The Ins and Outs of Restraining Orders in Colorado

There are several types of domestic restraining orders in Colorado that emanate from different courts and serve different functions.

First, there is the temporary civil restraining order or “TRO”. Any municipal court of record can issue a TRO, however they are typically obtained in county court. Under Colorado law, a TRO can be issued for any of the following reasons:

  1. To prevent assaults and threatened bodily harm;
  2. To prevent domestic abuse;
  3. To prevent emotional abuse of the elderly and;
  4. To prevent stalking.

It’s quite simple to get a TRO and you do not necessarily need a lawyer. If you feel that your safety or your children’s safety is in danger because of the acts or threats of another, a TRO may be appropriate. First, call the county court in your county and find out when the court issues TRO’s (most courts issue them daily). You will need to go to the county clerk’s office at the appointed time and fill out a form known as a “complaint”, which details why you are seeking a TRO. After you fill out the complaint, you will be directed to a courtroom where a judge will review the complaint and hear your story.

If a judge issues a TRO, it is important to remember that the order is not enforceable until a sheriff or process server personally gives it to the defendant (this is also known as “service”). Keep a copy of the TRO with you at all times and if the defendant violates the TRO, call the police immediately.

On the TRO, there will be a date and time listed for a permanent restraining order or “PRO” hearing. At the PRO hearing, the defendant will have an opportunity to tell the court why he or she believes the restraining order should not be made permanent. You must attend the PRO hearing or else the initial restraining order will no longer be in effect. If you cannot attend the hearing date, call the county clerk’s office and see if the hearing can be rescheduled.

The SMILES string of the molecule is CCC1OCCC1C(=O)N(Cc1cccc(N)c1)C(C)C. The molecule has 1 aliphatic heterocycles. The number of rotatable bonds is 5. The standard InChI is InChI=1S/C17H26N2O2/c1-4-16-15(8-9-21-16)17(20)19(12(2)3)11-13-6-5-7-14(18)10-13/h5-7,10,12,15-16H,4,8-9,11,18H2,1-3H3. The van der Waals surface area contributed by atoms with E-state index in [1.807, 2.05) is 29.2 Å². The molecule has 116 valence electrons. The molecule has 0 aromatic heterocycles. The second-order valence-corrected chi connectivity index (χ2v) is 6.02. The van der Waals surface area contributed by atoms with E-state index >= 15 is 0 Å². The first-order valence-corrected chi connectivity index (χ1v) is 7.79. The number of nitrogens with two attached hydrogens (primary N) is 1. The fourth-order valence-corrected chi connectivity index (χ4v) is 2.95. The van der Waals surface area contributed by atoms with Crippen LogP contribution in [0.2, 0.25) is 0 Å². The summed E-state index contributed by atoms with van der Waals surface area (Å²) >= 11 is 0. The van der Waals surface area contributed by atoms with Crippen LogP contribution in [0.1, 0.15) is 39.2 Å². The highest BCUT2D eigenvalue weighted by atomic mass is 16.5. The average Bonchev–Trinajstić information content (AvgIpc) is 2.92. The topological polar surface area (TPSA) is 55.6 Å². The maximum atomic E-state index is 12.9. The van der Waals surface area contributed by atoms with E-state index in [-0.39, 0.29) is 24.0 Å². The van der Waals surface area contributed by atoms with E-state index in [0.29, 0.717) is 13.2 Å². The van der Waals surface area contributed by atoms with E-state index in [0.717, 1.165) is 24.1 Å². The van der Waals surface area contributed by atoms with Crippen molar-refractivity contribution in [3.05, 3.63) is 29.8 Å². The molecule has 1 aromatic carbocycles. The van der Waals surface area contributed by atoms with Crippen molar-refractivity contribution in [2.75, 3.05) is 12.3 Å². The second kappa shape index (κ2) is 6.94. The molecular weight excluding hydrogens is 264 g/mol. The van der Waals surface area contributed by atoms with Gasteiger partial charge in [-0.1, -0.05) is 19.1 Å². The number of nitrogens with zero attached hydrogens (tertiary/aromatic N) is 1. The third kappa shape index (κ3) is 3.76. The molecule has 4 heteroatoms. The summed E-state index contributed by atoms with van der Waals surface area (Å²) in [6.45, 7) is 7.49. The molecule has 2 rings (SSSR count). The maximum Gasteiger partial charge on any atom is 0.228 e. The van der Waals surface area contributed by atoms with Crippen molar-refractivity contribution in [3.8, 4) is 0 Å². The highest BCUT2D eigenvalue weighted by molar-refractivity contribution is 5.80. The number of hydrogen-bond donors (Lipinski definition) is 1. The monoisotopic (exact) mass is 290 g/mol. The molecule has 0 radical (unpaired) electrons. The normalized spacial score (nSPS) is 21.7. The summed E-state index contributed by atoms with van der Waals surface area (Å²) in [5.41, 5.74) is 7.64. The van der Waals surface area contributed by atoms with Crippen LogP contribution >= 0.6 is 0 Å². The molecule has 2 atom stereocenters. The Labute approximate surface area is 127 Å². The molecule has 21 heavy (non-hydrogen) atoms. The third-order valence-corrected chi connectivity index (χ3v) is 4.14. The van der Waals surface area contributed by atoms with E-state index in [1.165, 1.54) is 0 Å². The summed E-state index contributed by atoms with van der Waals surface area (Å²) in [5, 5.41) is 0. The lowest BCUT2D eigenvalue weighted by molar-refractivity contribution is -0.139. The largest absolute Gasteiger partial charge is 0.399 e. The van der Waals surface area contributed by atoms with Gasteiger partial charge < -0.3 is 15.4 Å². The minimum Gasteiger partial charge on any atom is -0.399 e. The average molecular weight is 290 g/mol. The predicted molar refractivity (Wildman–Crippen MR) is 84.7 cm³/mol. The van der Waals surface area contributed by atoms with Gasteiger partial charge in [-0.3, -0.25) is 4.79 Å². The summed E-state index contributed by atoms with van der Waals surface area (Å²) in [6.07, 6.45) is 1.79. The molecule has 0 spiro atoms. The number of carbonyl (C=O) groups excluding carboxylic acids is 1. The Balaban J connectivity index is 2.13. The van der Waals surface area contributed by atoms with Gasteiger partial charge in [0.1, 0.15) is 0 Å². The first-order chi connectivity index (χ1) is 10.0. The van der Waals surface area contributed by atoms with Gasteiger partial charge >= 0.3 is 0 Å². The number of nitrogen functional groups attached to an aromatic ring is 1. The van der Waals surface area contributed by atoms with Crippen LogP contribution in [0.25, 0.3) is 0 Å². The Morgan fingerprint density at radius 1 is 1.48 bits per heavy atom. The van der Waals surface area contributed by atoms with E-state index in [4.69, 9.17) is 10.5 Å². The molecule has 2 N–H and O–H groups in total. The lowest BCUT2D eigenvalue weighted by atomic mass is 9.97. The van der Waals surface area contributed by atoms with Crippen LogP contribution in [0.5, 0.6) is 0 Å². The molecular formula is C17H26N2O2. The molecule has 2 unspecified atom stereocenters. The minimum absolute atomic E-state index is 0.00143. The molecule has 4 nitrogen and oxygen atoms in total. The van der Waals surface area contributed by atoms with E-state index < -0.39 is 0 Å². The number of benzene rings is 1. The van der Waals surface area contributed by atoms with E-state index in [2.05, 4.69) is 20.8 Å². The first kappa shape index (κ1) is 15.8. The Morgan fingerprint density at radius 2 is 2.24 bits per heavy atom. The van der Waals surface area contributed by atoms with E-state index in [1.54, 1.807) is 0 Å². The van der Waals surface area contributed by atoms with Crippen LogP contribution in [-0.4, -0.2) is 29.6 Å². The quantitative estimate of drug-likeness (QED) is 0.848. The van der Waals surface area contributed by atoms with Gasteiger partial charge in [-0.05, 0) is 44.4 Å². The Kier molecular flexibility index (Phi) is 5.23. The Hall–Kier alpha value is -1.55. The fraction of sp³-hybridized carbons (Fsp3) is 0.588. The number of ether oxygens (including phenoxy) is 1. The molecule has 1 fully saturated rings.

For more information about obtaining and enforcing civil restraining orders, visit the Colorado Court’s self help page located on their website at: www.courts.state.co.us

Another type of restraining order is known as an emergency protection order or “EPO.” An EPO is a temporary substitute for a TRO and is issued by a judge by telephone when the courts are closed for regular business. Unlike the TRO, a police officer and not the threatened party summons the court for an EPO. A judge will issue an EPO if a police officer asserts “reasonable grounds to believe that an adult is in immediate and present danger of domestic abuse, based on an actual incident or threat.”

EPOs last approximately three days and they serve to protect a party until they can file a complaint for a TRO during regular court hours. A court will only continue an EPO if a party has filed for a TRO and the court is unable to hold a hearing at that time.

A final type of restraining order is known as an automatic temporary injunction. An automatic injunction goes into immediate effect when a person files for divorce (also known as the “Petition for Dissolution”) and personally serves the petition on his or her spouse. The Colorado Revised Statutes spell out the exact language that must be in the petition and accompanying summons. Basically, the injunction restrains both parties from:

  1. a. Transferring, concealing or in any way disposing of marital property without the consent of the other party or an order of the court, except in the usual course of business or for the necessities of life;
  2. b. Molesting or disturbing the peace of the other;
  3. c. Removing the minor child(ren) from the state without the consent of the other party or order of the court and;
  4. d. Canceling, modifying or allowing to lapse for non-payment any type of insurance that covers the parties and/or their children.

An automatic temporary injunction is enforceable by the district court and overrides any other type of restraining order previously in effect.

About Stephen Vertucci

Stephen Vertucci “Whether we negotiate or litigate, I use a straight forward and down to earth approach to achieve the best possible results for my clients.” Born and raised in the Chicago area, my path to Colorado is one that has allowed me to benefit from life experiences in and out of the legal profession. While in law school, I became a certified Mediator for the Cook County Circuit Court, and mediated highly contested cases between landlords and tenants. I was also a law clerk at a preeminent employment law litigation firm, where I assisted attorneys in preparing for State and Federal Court trials. These experiences taught me the two most important skills a family law attorney must have: the patience and skill of a successful negotiator, and the preparation and work ethic required to be a successful trial attorney. View all posts by Stephen Vertucci →